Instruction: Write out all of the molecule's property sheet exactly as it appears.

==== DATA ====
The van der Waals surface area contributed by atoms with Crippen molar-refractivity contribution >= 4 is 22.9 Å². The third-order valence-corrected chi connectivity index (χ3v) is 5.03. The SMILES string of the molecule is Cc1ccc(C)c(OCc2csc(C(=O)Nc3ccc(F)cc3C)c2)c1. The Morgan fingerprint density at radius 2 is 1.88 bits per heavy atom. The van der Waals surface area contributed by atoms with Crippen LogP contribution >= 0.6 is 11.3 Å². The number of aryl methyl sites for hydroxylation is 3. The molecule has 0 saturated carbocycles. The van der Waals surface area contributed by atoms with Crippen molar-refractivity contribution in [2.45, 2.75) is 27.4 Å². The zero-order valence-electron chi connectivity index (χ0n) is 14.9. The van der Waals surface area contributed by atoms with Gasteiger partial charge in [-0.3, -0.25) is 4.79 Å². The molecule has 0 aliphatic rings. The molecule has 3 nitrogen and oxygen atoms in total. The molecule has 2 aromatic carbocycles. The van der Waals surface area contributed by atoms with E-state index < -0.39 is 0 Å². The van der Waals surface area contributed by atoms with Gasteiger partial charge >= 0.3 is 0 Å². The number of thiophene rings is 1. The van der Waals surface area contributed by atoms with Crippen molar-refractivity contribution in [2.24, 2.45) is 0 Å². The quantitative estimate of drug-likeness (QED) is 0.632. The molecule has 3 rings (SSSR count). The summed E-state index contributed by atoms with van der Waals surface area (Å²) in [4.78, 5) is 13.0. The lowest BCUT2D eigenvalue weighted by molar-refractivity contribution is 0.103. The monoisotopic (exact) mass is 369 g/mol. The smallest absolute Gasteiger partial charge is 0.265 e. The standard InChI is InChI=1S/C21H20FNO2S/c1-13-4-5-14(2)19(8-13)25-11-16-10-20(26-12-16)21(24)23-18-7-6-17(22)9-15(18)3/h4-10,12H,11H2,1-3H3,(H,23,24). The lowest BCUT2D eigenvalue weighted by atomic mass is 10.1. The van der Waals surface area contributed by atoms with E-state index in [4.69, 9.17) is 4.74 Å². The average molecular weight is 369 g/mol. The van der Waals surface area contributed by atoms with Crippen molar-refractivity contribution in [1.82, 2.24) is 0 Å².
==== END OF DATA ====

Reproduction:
The van der Waals surface area contributed by atoms with Crippen molar-refractivity contribution >= 4 is 22.9 Å². The third-order valence-corrected chi connectivity index (χ3v) is 5.03. The SMILES string of the molecule is Cc1ccc(C)c(OCc2csc(C(=O)Nc3ccc(F)cc3C)c2)c1. The Morgan fingerprint density at radius 2 is 1.88 bits per heavy atom. The van der Waals surface area contributed by atoms with Crippen LogP contribution >= 0.6 is 11.3 Å². The number of aryl methyl sites for hydroxylation is 3. The molecule has 0 saturated carbocycles. The van der Waals surface area contributed by atoms with Crippen molar-refractivity contribution in [2.45, 2.75) is 27.4 Å². The zero-order valence-electron chi connectivity index (χ0n) is 14.9. The van der Waals surface area contributed by atoms with Gasteiger partial charge in [-0.3, -0.25) is 4.79 Å². The molecule has 0 aliphatic rings. The molecule has 3 nitrogen and oxygen atoms in total. The molecule has 2 aromatic carbocycles. The van der Waals surface area contributed by atoms with E-state index < -0.39 is 0 Å². The van der Waals surface area contributed by atoms with Gasteiger partial charge >= 0.3 is 0 Å². The number of thiophene rings is 1. The van der Waals surface area contributed by atoms with Crippen molar-refractivity contribution in [2.24, 2.45) is 0 Å². The quantitative estimate of drug-likeness (QED) is 0.632. The molecule has 3 rings (SSSR count). The summed E-state index contributed by atoms with van der Waals surface area (Å²) in [4.78, 5) is 13.0. The lowest BCUT2D eigenvalue weighted by molar-refractivity contribution is 0.103. The monoisotopic (exact) mass is 369 g/mol. The smallest absolute Gasteiger partial charge is 0.265 e. The standard InChI is InChI=1S/C21H20FNO2S/c1-13-4-5-14(2)19(8-13)25-11-16-10-20(26-12-16)21(24)23-18-7-6-17(22)9-15(18)3/h4-10,12H,11H2,1-3H3,(H,23,24). The lowest BCUT2D eigenvalue weighted by atomic mass is 10.1. The van der Waals surface area contributed by atoms with E-state index in [4.69, 9.17) is 4.74 Å². The average molecular weight is 369 g/mol. The van der Waals surface area contributed by atoms with Crippen molar-refractivity contribution in [1.82, 2.24) is 0 Å².